In hosting tonight's Iftaar, I send a message to all the nations represented by their ambassadors here tonight: America treasures your friendship. America honors your faith.

We see in Islam a religion that traces its origins back to God's call on Abraham. We share your belief in God's justice, and your insistence on man's moral responsibility. We thank the many Muslim nations who stand with us against terror. Nations that are often victims of terror, themselves.

Tonight's Iftaar also sends a message to all Americans: our nation is waging a war on a radical network of terrorists, not on a religion and not on a civilization. If we wage this war to defend our principles, we must live up to those principles, ourselves. And one of the deepest commitments of America is tolerance. No one should be treated unkindly because of the color of their skin or the content of their creed. No one should be unfairly judged by appearance or ethnic background, or religious faith. We must uphold these values of progress and pluralism and tolerance.

George Washington said that America gives to bigotry no sanction, to persecution no assistance. This was our policy at our nation's founding; this is our policy today. America rejects all forms of religious intolerance. America grieves with all the victims of religious bigotry. And America opposes all who commit evil in God's name.

Ramadan and the upcoming holiday seasons are a good time to remember the ties of friendship and respect that bind us together. Learning from each other we can build bridges of mutual trust and understanding. Working together we can create a better future for people of all faiths.

I thank you for coming to the White House this evening. I wish you all a blessed Ramadan. God bless.

I'm going out on a limb here but I bet that no Muslim potentate invites Western diplomats to his place for a Christmas Dinner where he celebrates the virtues of Christianity. My guess is that doesn't happen in the Middle East.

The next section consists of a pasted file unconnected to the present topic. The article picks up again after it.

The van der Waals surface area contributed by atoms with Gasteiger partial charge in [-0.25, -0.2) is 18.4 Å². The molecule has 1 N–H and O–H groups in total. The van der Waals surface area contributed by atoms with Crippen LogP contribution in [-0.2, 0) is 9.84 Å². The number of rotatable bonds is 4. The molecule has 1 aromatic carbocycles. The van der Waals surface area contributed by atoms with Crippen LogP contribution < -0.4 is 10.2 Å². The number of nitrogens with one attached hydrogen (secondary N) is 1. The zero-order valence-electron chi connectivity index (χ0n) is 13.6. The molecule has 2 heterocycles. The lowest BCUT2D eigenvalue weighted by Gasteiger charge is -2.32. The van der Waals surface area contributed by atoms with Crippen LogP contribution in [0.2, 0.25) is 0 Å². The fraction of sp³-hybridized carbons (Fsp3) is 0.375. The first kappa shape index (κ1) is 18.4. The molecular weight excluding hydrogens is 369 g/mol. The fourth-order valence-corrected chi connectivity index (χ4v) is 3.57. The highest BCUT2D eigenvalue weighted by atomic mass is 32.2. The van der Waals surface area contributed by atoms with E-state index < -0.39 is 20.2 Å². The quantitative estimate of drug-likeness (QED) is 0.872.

By contrast, Conservative Paul Weyrich thinks Islam is so bad that the US Post Office shouldn't honor it with a stamp.

The story is this: We are not at war with a gang of terrorists. Al Qaeda is not the Jesse James gang with Arabic surnames. It is not even that we are at war with Islam. Rather, Islam is at war against us.

The sooner Americans recognize this fact then the safer we will be as a nation.

I have had much good to say about President Bush in recent months. But one thing that concerned me before September 11th and concerns me even more now is his administration's constant promotion of Islam as a religion of peace and tolerance just like Judaism or Christianity.

It is neither. That is why my colleague, Bill Lind, and I decided to urge the leaders in the U.S. House of Representatives to have the stamp be withdrawn from circulation, overprinted with the image of the World Trade Towers, and then reissued. The effort went nowhere, but the case for doing so remains clear in my mind because symbols matter.

Joseph Farah of World Net Daily believes we are at war with Islam.

People are dying lots of them. In fact, more Christians are being persecuted today than ever before in the history of the world even under the Romans. Most of those attacks come from Islam.

What we need to understand is that these attacks are connected. They are coordinated. Islam is on the march, again. The only question is whether we see it, acknowledge the reality of it and figure out an adequate response before it's too late.

Pat Robertson says "But at the same time, at the core of this religion ... is jihad"

ROBERTSON: It's been what you call the religion. If you look at the Koran, which is the foundational doctrine, if you consider that Mohammed is the prophet of Allah, you look at what he said, what he instructed his followers to do and then what they did for 1,400 years of unrelenting warfare against Europe and the Christian world, then you begin to say, "Well, this is the way they are." It's not a question of interpretation. Look at history.

Pat Robertson further holds that its not Mr. Bush's place to say what is the nature of Islam.

"He is not elected as chief theologian," Mr. Robertson said.

The persecution or elimination of non-Muslims has been a cornerstone of Islamic conquests and rule for centuries. The Koran provides ample evidence that Islam encourages violence in order to win converts and to reach the ultimate goal of an Islamic world. Conversions from Islam to any other faith are often punishable by death.

One example is the treatment of non-Muslims by the Islamic government of Sudan. In the past year, our hospital in southern Sudan was bombed seven times by the Islamic regime in Khartoum. These bombings pale in comparison with the two million Christians and animists killed, and thousands more enslaved, by the regime in recent years.